While technology and online platforms offer connectivity options for a virtual teen court, platforms like Zoom and WebEx could not support the complexity of a typical teen court hearing. Furthermore, the unreliability of online connections and the unknowns around Wi-Fi or computer access for our youth and their families, and teen court volunteers, offered additional challenges and barriers. We concluded that a virtual teen court needed to be a lean model, with swift response time and conformity to a variety of online availabilities. 

After thoughtful experimentation (and a lot of trial and errors), we came up with a hybrid restorative justice model: Combining the tribunal, or “grand jury-like” method for teen court proceedings and the sentencing circles practice model. According to the Office of Juvenile Justice and Delinquency Prevention, “a case presenter introduces the facts of the case, and a panel of youth jurors interrogates the defendant directly.” Sentencing Circles, on the other hand, utilize a mediator trained in bringing opposing sides to some common-ground agreement. This restorative justice model works to bring together the offender, his/her parents, victims, community members and trained volunteers/peers. The circle works to develop an Action Plan that rests firmly upon the restorative justice principle of accountability, prompting the offender to take responsibility of his or her actions. 

Here’s how it works. Following admission to the program, a Vantage Pointe staff member, trained in facilitation and mediation best practices, calls the youth and family to discuss the details of the case and to collect any mitigating and aggravating circumstances that may inform the jury’s decision. This call also details how the virtual hearing will operate and offers an opportunity to answer any questions or address any concerns the family may have.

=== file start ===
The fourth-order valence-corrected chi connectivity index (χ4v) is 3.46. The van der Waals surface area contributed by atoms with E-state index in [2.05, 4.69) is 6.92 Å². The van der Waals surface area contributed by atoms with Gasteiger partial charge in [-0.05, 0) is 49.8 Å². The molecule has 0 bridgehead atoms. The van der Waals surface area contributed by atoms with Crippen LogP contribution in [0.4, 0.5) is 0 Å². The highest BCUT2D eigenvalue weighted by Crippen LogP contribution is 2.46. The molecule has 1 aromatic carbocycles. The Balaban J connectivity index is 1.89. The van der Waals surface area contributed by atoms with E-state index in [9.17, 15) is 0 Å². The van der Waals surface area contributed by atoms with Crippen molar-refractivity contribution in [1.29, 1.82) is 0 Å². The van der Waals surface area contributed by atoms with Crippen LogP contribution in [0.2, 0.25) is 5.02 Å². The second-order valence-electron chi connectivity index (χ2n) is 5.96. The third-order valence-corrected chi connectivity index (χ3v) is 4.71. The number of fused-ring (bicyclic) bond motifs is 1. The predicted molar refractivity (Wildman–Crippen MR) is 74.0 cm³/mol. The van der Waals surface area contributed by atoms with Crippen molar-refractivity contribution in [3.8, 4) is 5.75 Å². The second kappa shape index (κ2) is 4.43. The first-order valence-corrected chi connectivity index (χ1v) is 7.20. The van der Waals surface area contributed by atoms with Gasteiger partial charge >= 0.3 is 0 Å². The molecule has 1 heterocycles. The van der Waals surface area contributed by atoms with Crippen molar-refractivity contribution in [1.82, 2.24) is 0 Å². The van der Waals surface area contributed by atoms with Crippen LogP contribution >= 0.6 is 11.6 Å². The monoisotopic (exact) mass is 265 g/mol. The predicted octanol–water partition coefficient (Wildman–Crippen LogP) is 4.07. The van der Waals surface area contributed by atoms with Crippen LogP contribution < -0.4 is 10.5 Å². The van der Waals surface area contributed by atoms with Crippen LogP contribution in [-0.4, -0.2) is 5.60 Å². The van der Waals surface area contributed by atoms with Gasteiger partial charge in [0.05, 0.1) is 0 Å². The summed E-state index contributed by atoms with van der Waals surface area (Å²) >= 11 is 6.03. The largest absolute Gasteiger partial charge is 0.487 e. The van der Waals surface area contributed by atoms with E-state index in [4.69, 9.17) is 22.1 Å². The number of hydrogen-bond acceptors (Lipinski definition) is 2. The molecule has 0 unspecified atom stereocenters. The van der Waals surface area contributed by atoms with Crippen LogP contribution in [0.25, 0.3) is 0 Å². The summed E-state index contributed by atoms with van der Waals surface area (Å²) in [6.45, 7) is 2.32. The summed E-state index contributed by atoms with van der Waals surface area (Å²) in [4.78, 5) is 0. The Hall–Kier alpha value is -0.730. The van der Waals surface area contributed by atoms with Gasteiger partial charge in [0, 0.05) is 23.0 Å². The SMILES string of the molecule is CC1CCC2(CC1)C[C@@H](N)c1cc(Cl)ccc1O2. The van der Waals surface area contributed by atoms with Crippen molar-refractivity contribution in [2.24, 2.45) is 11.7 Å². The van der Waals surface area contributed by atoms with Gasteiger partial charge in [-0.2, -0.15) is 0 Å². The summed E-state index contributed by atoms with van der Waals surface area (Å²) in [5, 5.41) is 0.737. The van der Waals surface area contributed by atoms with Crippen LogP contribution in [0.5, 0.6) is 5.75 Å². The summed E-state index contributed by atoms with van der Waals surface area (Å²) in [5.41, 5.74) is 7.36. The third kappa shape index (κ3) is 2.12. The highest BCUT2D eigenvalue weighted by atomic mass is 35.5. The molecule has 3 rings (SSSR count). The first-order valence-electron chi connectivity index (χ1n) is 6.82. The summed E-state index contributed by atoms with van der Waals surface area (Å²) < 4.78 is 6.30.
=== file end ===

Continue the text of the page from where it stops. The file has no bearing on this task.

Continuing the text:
Teen Court volunteers are then scheduled for the evening Virtual Teen Court Sessions. Vantage Pointe staff serve as discussion mediators between the respondent/defendant, and the jury, which is made up of former teen court defendants required by their teen court sanction to serve on the jury, along with other volunteers. The difference between this type of jury and a “normal” teen court jury is that these jurors act also as attorneys, interacting with respondents as prosecutors and/or defenders depending upon  needs. 

Following the discussion, the family is dismissed and the “jury” (again, more like a grand jury) deliberates with mediators now acting as jury monitors. The disposition is recorded on the usual paperwork and families are informed of the jury’s decision the following day. 

Finally, Community Service/ Restitution staff are present throughout the hearings and chime in during the proceedings as they see fit, fulfilling the role as a sanction resource within the circle.”

So, there you have it.  A hybrid program borne from inbred spirit to serve, to help our youth as a collective whole. 

The most gratifying part of my job is witnessing this, almost daily, in the spirit of the JJ team with whom I work, and in the ongoing work of our community partners with whom we entrust to help our youth. UNITY is present in the hearts of our community-based programs as evident by the unique, innovative approaches taken to continue their engagement with youth, even during a pandemic. Thank you, Rick, and all the other Juvenile Community Program providers who continue to exhibit the UNITY within our Juvenile CommUNITY Programs.  

Author: 
Cindy Porterfield, director of Juvenile Community Programs